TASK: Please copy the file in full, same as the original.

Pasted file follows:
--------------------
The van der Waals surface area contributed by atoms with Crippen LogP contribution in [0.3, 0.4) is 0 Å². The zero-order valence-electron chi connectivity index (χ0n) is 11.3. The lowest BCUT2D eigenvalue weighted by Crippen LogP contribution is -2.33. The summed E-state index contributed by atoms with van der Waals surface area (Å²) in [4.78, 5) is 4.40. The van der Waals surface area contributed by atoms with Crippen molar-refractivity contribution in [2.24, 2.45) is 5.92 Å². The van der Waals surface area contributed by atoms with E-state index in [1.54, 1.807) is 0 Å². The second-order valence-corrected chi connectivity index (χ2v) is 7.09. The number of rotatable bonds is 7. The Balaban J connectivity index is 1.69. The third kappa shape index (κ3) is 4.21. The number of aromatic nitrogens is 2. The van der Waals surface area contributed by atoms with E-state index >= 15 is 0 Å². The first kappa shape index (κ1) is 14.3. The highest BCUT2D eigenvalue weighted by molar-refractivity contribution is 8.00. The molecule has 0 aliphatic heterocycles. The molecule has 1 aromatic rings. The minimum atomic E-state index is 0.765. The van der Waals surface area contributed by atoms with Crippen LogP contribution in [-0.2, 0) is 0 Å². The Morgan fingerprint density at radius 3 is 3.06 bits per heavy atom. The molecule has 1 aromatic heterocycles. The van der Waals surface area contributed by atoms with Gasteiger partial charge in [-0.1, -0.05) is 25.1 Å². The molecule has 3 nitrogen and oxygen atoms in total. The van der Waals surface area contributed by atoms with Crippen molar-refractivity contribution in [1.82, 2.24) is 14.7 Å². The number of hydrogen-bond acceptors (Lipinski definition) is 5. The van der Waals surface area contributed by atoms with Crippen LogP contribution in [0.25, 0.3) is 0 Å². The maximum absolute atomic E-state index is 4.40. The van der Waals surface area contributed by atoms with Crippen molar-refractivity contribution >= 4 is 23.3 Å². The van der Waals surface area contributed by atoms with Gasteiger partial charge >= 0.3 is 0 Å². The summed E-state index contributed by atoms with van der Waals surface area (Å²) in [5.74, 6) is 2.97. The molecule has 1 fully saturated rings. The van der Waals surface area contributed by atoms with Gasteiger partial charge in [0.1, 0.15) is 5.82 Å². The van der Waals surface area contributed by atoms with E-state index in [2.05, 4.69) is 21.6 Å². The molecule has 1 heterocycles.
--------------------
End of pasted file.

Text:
The van der Waals surface area contributed by atoms with Crippen LogP contribution in [0.3, 0.4) is 0 Å². The zero-order valence-electron chi connectivity index (χ0n) is 11.3. The lowest BCUT2D eigenvalue weighted by Crippen LogP contribution is -2.33. The summed E-state index contributed by atoms with van der Waals surface area (Å²) in [4.78, 5) is 4.40. The van der Waals surface area contributed by atoms with Crippen molar-refractivity contribution in [2.24, 2.45) is 5.92 Å². The van der Waals surface area contributed by atoms with E-state index in [1.54, 1.807) is 0 Å². The second-order valence-corrected chi connectivity index (χ2v) is 7.09. The number of rotatable bonds is 7. The Balaban J connectivity index is 1.69. The third kappa shape index (κ3) is 4.21. The number of aromatic nitrogens is 2. The van der Waals surface area contributed by atoms with E-state index >= 15 is 0 Å². The first kappa shape index (κ1) is 14.3. The highest BCUT2D eigenvalue weighted by molar-refractivity contribution is 8.00. The molecule has 0 aliphatic heterocycles. The molecule has 1 aromatic rings. The minimum atomic E-state index is 0.765. The van der Waals surface area contributed by atoms with Crippen LogP contribution in [-0.2, 0) is 0 Å². The Morgan fingerprint density at radius 3 is 3.06 bits per heavy atom. The molecule has 1 aromatic heterocycles. The van der Waals surface area contributed by atoms with Gasteiger partial charge in [-0.1, -0.05) is 25.1 Å². The molecule has 3 nitrogen and oxygen atoms in total. The van der Waals surface area contributed by atoms with Crippen molar-refractivity contribution in [1.82, 2.24) is 14.7 Å². The number of hydrogen-bond acceptors (Lipinski definition) is 5. The van der Waals surface area contributed by atoms with Crippen LogP contribution in [0.25, 0.3) is 0 Å². The maximum absolute atomic E-state index is 4.40. The van der Waals surface area contributed by atoms with Crippen molar-refractivity contribution >= 4 is 23.3 Å². The van der Waals surface area contributed by atoms with Gasteiger partial charge >= 0.3 is 0 Å². The summed E-state index contributed by atoms with van der Waals surface area (Å²) in [5.74, 6) is 2.97. The molecule has 1 fully saturated rings. The van der Waals surface area contributed by atoms with Gasteiger partial charge in [0.1, 0.15) is 5.82 Å². The van der Waals surface area contributed by atoms with E-state index in [2.05, 4.69) is 21.6 Å². The molecule has 1 heterocycles.